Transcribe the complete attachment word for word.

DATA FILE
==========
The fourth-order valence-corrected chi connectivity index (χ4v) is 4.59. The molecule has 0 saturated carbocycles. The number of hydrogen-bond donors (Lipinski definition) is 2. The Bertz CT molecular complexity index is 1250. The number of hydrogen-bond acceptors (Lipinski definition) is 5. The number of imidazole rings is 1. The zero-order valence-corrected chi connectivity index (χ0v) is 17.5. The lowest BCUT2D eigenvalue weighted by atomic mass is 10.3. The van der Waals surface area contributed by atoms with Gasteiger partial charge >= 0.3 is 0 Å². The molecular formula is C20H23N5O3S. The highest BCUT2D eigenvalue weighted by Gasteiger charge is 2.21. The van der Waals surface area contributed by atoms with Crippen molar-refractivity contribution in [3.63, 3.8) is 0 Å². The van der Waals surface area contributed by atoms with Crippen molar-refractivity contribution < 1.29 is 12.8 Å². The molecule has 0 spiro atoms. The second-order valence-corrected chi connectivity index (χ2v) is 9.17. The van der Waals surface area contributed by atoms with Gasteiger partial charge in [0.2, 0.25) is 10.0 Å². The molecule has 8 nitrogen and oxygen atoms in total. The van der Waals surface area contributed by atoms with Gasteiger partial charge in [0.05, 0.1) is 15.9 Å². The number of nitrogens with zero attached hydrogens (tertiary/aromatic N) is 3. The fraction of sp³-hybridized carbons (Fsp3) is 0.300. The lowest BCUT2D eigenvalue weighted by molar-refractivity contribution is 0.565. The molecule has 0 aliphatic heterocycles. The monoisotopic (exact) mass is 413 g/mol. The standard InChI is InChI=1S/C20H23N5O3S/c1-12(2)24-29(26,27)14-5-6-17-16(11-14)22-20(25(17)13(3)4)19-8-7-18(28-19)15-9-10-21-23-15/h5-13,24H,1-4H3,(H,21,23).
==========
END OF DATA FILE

The fourth-order valence-corrected chi connectivity index (χ4v) is 4.59. The molecule has 0 saturated carbocycles. The number of hydrogen-bond donors (Lipinski definition) is 2. The Bertz CT molecular complexity index is 1250. The number of hydrogen-bond acceptors (Lipinski definition) is 5. The number of imidazole rings is 1. The zero-order valence-corrected chi connectivity index (χ0v) is 17.5. The lowest BCUT2D eigenvalue weighted by atomic mass is 10.3. The van der Waals surface area contributed by atoms with Gasteiger partial charge >= 0.3 is 0 Å². The molecular formula is C20H23N5O3S. The highest BCUT2D eigenvalue weighted by Gasteiger charge is 2.21. The van der Waals surface area contributed by atoms with Crippen molar-refractivity contribution in [3.63, 3.8) is 0 Å². The van der Waals surface area contributed by atoms with Crippen molar-refractivity contribution < 1.29 is 12.8 Å². The molecule has 0 spiro atoms. The second-order valence-corrected chi connectivity index (χ2v) is 9.17. The van der Waals surface area contributed by atoms with Gasteiger partial charge in [0.2, 0.25) is 10.0 Å². The molecule has 8 nitrogen and oxygen atoms in total. The van der Waals surface area contributed by atoms with Gasteiger partial charge in [0.05, 0.1) is 15.9 Å². The number of nitrogens with zero attached hydrogens (tertiary/aromatic N) is 3. The fraction of sp³-hybridized carbons (Fsp3) is 0.300. The lowest BCUT2D eigenvalue weighted by molar-refractivity contribution is 0.565. The molecule has 0 aliphatic heterocycles. The monoisotopic (exact) mass is 413 g/mol. The standard InChI is InChI=1S/C20H23N5O3S/c1-12(2)24-29(26,27)14-5-6-17-16(11-14)22-20(25(17)13(3)4)19-8-7-18(28-19)15-9-10-21-23-15/h5-13,24H,1-4H3,(H,21,23).